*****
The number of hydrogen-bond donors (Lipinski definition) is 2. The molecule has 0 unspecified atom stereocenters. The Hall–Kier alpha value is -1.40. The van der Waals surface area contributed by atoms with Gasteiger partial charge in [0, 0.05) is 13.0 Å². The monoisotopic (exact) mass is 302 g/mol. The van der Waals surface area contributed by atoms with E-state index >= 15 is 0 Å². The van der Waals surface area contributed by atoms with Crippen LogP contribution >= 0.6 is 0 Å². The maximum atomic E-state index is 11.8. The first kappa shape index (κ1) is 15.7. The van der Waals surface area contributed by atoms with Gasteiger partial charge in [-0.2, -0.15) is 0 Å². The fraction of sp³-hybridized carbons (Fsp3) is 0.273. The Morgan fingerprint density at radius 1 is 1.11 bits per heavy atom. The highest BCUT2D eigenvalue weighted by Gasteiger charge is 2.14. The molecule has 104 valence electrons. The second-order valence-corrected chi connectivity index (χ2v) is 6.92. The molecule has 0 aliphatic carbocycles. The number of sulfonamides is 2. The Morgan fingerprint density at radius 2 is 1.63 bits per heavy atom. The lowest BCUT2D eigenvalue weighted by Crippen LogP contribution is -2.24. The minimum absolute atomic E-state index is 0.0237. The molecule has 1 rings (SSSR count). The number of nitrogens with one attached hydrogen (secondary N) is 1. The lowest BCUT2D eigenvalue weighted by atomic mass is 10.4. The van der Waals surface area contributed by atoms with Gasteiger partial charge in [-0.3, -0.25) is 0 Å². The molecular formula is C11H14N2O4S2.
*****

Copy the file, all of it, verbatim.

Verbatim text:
The number of hydrogen-bond donors (Lipinski definition) is 2. The molecule has 0 unspecified atom stereocenters. The Hall–Kier alpha value is -1.40. The van der Waals surface area contributed by atoms with Gasteiger partial charge in [0, 0.05) is 13.0 Å². The monoisotopic (exact) mass is 302 g/mol. The van der Waals surface area contributed by atoms with E-state index >= 15 is 0 Å². The van der Waals surface area contributed by atoms with Crippen LogP contribution >= 0.6 is 0 Å². The maximum atomic E-state index is 11.8. The first kappa shape index (κ1) is 15.7. The van der Waals surface area contributed by atoms with Gasteiger partial charge in [-0.2, -0.15) is 0 Å². The fraction of sp³-hybridized carbons (Fsp3) is 0.273. The Morgan fingerprint density at radius 1 is 1.11 bits per heavy atom. The highest BCUT2D eigenvalue weighted by Gasteiger charge is 2.14. The molecule has 104 valence electrons. The second-order valence-corrected chi connectivity index (χ2v) is 6.92. The molecule has 0 aliphatic carbocycles. The number of sulfonamides is 2. The Morgan fingerprint density at radius 2 is 1.63 bits per heavy atom. The lowest BCUT2D eigenvalue weighted by Crippen LogP contribution is -2.24. The minimum absolute atomic E-state index is 0.0237. The molecule has 1 rings (SSSR count). The number of nitrogens with one attached hydrogen (secondary N) is 1. The lowest BCUT2D eigenvalue weighted by atomic mass is 10.4. The van der Waals surface area contributed by atoms with Gasteiger partial charge in [-0.3, -0.25) is 0 Å². The molecular formula is C11H14N2O4S2.